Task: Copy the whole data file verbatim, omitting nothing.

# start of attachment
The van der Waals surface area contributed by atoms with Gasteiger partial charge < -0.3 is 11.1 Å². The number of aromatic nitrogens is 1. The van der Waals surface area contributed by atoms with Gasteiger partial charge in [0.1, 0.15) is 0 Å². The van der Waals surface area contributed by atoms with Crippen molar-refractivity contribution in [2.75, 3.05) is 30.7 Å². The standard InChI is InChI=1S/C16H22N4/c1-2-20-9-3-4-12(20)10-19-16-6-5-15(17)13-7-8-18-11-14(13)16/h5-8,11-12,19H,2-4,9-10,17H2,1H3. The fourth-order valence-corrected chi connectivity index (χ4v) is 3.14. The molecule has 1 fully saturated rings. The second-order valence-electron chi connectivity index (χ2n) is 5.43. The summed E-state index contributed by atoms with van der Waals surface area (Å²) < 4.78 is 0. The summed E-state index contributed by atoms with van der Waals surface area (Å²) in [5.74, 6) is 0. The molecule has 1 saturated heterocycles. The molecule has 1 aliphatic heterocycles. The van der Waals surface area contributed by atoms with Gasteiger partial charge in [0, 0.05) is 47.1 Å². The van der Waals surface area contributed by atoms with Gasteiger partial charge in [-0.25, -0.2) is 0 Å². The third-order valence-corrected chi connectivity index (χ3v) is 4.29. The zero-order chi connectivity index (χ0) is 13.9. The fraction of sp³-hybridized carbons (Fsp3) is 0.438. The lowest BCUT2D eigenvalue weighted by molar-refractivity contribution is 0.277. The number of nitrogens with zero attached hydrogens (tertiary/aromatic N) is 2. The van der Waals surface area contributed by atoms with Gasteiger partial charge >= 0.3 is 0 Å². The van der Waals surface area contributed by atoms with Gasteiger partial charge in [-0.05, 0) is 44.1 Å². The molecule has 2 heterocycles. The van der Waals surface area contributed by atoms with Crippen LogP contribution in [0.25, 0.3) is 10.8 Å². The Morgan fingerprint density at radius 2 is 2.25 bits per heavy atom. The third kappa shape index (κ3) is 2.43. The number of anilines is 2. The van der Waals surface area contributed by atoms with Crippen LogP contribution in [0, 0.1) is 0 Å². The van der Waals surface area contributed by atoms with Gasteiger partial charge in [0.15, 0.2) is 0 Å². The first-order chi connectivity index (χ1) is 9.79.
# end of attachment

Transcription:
The van der Waals surface area contributed by atoms with Gasteiger partial charge < -0.3 is 11.1 Å². The number of aromatic nitrogens is 1. The van der Waals surface area contributed by atoms with Gasteiger partial charge in [0.1, 0.15) is 0 Å². The van der Waals surface area contributed by atoms with Crippen molar-refractivity contribution in [2.75, 3.05) is 30.7 Å². The standard InChI is InChI=1S/C16H22N4/c1-2-20-9-3-4-12(20)10-19-16-6-5-15(17)13-7-8-18-11-14(13)16/h5-8,11-12,19H,2-4,9-10,17H2,1H3. The fourth-order valence-corrected chi connectivity index (χ4v) is 3.14. The molecule has 1 fully saturated rings. The second-order valence-electron chi connectivity index (χ2n) is 5.43. The summed E-state index contributed by atoms with van der Waals surface area (Å²) < 4.78 is 0. The summed E-state index contributed by atoms with van der Waals surface area (Å²) in [5.74, 6) is 0. The molecule has 1 saturated heterocycles. The molecule has 1 aliphatic heterocycles. The van der Waals surface area contributed by atoms with Gasteiger partial charge in [0, 0.05) is 47.1 Å². The van der Waals surface area contributed by atoms with Gasteiger partial charge in [-0.25, -0.2) is 0 Å². The third-order valence-corrected chi connectivity index (χ3v) is 4.29. The zero-order chi connectivity index (χ0) is 13.9. The fraction of sp³-hybridized carbons (Fsp3) is 0.438. The lowest BCUT2D eigenvalue weighted by molar-refractivity contribution is 0.277. The number of nitrogens with zero attached hydrogens (tertiary/aromatic N) is 2. The van der Waals surface area contributed by atoms with Gasteiger partial charge >= 0.3 is 0 Å². The van der Waals surface area contributed by atoms with Gasteiger partial charge in [-0.05, 0) is 44.1 Å². The molecule has 2 heterocycles. The van der Waals surface area contributed by atoms with Crippen LogP contribution in [0.25, 0.3) is 10.8 Å². The Morgan fingerprint density at radius 2 is 2.25 bits per heavy atom. The third kappa shape index (κ3) is 2.43. The number of anilines is 2. The van der Waals surface area contributed by atoms with Crippen LogP contribution in [0, 0.1) is 0 Å². The van der Waals surface area contributed by atoms with Gasteiger partial charge in [0.15, 0.2) is 0 Å². The first-order chi connectivity index (χ1) is 9.79.